Using Intel SGX is one of the pioneered approaches in oracle development, and it’s easy to see why: Confidentiality and integrity are both desirable security properties for smart contract data feeds, while remote attestation enables a mechanism for verification of data authenticity.

We can verify the attestation report using a smart contract to create an on-chain registry of oracles. To complete registration, the attestation report must adhere to a set of requirements specified in the oracle registry (“enclave policy”). The enclave policy ensures that all parties involved in computation (or in our case, exchange settlement) can in advance verify the security of the enclave and inspect its source code. Once the oracle is registered this information can be used to trace the origin of the data and it’s validity.

Using the on-chain registration component ensures transparency and openness of the system. It also serves as a “Rendez-Vous” point for parties involved in performing trusted computation. This component also ensures that participation in the system is mandated by the technical capability to provide sound banking data information.

 

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Once oracle registration is complete, it can be tasked with enabling the transaction settlement:

When the oracle is notified about the task, it will receive a set of information describing expected wire transfer payment (“transaction spec”). It will also receive an encrypted access token permitting read access to transaction history in Open Banking APIs.

Oracle will fetch and filter data to find the expected transaction. If the transaction exists, the oracle will form a cryptographic proof that can later be used to settle the exchange.

 

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The proof consists of transaction spec and relevant elements of transaction history, as well as metadata necessary to prove the identity of Open Banking APIs. This set of information is necessary to undeniably prove the origin of the data.

The oracle signs the proof with the secret key securely stored inside the enclave. Given that the attestation report proves the security of the enclave and the source code is publicly available we conclude that this particular key can only exist inside the enclave and can only be used if the proof is correct.

The proof is then used to settle the exchange and the locked cryptocurrency is released to the correct party.

 

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Our efforts to solve this issue were two-fold: Firstly, we applied for an AISP license to ensure direct access to data in compliance with GDPR in Europe. Secondly, we’ve completed an R&D project to implement an oracle in Intel SGX based enclave.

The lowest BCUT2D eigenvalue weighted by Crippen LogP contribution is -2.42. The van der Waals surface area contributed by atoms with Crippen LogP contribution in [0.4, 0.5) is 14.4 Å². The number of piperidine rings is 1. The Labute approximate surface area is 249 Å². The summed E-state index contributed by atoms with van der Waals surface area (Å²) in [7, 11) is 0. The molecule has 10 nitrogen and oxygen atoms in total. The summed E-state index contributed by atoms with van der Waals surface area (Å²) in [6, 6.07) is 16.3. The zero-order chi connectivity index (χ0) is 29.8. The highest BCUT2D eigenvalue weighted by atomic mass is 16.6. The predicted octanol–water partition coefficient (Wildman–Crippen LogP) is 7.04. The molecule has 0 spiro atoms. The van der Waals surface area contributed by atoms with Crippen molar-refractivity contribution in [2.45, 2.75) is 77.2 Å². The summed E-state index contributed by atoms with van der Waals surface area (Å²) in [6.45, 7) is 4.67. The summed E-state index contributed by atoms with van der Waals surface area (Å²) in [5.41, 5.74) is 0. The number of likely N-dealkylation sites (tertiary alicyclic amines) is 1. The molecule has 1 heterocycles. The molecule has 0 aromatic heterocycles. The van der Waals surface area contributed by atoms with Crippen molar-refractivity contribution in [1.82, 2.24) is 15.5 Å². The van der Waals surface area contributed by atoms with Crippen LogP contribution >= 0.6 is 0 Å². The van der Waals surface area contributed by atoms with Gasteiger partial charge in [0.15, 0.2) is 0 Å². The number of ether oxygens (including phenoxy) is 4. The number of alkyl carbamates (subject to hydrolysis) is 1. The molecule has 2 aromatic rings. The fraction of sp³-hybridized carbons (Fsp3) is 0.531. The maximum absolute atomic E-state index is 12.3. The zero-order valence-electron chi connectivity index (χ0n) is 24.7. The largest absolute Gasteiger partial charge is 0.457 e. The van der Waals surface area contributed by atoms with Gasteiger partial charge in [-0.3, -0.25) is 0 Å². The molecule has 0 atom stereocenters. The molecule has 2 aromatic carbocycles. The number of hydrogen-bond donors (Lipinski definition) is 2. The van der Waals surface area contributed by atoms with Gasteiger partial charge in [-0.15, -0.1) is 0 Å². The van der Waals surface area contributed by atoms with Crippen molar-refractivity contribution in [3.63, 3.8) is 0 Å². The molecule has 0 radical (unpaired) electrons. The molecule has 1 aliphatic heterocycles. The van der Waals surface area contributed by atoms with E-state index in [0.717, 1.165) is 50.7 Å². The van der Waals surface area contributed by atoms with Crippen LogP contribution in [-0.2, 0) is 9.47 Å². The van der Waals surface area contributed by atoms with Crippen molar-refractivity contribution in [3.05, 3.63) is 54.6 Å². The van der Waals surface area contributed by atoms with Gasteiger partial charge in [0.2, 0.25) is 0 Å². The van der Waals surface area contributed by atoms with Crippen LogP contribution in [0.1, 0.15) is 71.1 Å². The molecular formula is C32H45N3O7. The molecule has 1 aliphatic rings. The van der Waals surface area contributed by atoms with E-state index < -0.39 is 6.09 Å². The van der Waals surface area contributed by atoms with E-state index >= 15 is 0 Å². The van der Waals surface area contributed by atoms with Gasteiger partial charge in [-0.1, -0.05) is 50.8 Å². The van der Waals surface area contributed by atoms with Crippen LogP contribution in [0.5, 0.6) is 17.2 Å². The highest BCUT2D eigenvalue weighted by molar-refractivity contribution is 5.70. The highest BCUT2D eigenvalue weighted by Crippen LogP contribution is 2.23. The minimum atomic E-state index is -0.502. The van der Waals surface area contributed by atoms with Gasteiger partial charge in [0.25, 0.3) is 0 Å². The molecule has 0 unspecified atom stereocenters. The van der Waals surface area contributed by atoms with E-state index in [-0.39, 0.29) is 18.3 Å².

We’ve successfully integrated this solution with Ramp Instant and we’ll soon release the beta on the Rinkeby testnet.

 

Security, scalability and the future

We believe that providing a reliable and secure bank data access layer is pivotal for successful on-ramp. By extension, bank data oracles are also significant to long-term ideological goals of Ramp: creating an open, secure, trustless, peer-to-peer protocol for the exchange of fiat and crypto.

In the future, the settlement layer of Ramp will consist of independent oracle operators. Similar to pool operators, oracles will compete to provide the best rates, experience, and service level for end-users. We want to eventually engage API access providers all around the world to participate in the network. In order to do that effectively and at the scale, we need technical solutions for network participants to verify the authenticity of the data.

We think that providing banking data to the blockchain ecosystem opens a broad spectrum of use cases. Our oracles can be used as a general-purpose solution for gathering different data sources in a legally sound and compliant way. We argue that creating a fabric connecting permissioned, closed banking layers with open networks is pivotal for web3 and DeFi adoption in the long run.

 

Let us know what you think

Though it’s a long way ahead of us we already took decisive steps to radically improve current state-of-the-art on-ramps and facilitate a trustless exchange of fiat and cryptocurrency. As always, we’re open to discussing our ideas and keenly awaiting your feedback.

We invite you to comment and discuss our latest developments here or at our Discord channel. You can also connect with us at our social media or directly at hello@ramp.network. You can use and integrate our solutions right now. Learn more about Ramp Instant and Ramp Pools. If you are interested in integrating with our oracles or building on top of Ramp solutions, please reach us at hello@ramp.network.